Three fictional characters, redux

Popeye the Sailor, who, as my sister correctly noted, was the reason I would eat spinach as a child while rejecting other veggies.


I did this recent post about this Facebook meme of posting images of three fictional characters that define me, without describing them. And it was unsatisfactory. So this is a do-over.

I will say that Miles, who I haven’t actually seen this century, came closest to getting all the correct answers. He knew, as did Uthaclena. the first fellow is actor Michael Badalucco. But Miles knew he was playing Jimmy Berluti, one of the attorneys on the TV show The Practice in the late 1990s. He was, as Miles described, “an earnest, working-class guy who worked hard to become a good lawyer.” He wasn’t all shiny, and pretty, but a self-described schlub. Badalucco and I were in the same dorm my freshman year in college at SUNY New Paltz.

Miles nailed my next alter ego, played by actor Gavin MacLeod, who you may know better as Captain Stubing on The Love Boat. Here, though, he is Murray Slaughter on The Mary Tyler Moore Show. Miles notes that he was “a wisecracking TV writer who skewered the dumbest people around with his rapier wit.” But he was also not as well-recognized as the very dumb TV anchor Ted Baxter.

The third guy IS a young Sam Waterston, as Miles suspected, before his lengthy stint on Law & Order as crusading ADA, and later District Attorney Jack McCoy. Instead, this is from a short-lived TV series called I’ll Fly Away. The IMDB describes him thus: “Forrest Bedford [named for a Confederate general] is a Southern lawyer in the late 1950s, generally content with his privileged life. But the winds of change are blowing, and he becomes increasingly involved with civil rights cases.” He’s a guy who, despite his initial wish to maintain the status quo, realizes that it’s unfair and untenable. It was a great show in the early 1990s that lasted only a couple of seasons plus a concluding TV movie.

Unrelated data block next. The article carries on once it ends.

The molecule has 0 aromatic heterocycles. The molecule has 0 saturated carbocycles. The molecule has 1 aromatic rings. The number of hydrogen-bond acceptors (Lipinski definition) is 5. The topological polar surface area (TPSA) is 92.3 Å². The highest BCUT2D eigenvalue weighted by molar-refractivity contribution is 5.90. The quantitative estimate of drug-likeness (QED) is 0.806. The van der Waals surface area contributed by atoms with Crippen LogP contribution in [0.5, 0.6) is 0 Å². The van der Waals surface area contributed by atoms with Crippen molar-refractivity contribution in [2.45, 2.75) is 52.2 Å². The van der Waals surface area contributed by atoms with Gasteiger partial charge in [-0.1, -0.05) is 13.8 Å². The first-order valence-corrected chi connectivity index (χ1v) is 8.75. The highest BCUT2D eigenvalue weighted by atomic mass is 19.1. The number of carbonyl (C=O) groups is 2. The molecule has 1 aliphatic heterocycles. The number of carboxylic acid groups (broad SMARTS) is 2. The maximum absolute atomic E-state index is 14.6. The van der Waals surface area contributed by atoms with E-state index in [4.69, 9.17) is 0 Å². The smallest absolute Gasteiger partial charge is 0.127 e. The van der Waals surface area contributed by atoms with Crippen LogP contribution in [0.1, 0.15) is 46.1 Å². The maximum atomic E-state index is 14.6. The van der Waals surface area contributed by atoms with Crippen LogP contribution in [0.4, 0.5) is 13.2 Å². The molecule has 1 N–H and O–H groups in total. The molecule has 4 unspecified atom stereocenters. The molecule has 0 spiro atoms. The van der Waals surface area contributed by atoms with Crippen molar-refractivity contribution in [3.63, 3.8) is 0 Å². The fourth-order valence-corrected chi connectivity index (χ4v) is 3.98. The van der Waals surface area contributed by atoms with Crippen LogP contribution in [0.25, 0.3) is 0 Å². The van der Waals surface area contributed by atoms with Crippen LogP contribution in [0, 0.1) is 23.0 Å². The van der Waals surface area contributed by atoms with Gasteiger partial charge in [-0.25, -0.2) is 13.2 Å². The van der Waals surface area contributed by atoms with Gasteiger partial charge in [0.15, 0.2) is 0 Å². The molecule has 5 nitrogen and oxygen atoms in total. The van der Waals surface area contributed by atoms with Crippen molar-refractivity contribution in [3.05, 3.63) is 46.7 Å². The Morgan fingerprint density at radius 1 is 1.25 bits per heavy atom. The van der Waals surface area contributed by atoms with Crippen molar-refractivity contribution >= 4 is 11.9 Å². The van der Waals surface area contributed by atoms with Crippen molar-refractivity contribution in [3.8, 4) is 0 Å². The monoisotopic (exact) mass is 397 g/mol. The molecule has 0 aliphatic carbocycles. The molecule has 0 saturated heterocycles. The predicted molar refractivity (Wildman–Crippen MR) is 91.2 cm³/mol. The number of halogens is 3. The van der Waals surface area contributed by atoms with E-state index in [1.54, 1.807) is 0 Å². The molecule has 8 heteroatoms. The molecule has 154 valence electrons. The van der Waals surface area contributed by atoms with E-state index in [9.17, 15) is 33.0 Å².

As for the other three characters, Dudley Do-Right was always intending to do the right thing, even if it happens by accident.

Kermit the Frog not only says that it’s not that easy being green, he knows you blend in with so many ordinary things. Surely, I have felt this.

Finally, Popeye the Sailor, who, as my sister correctly noted, was the reason I would eat spinach as a child while rejecting other veggies. I have what I believe to be a very long fuse. But there comes a point where, “That is all I can stands, ’cause I can’t stands no more.”


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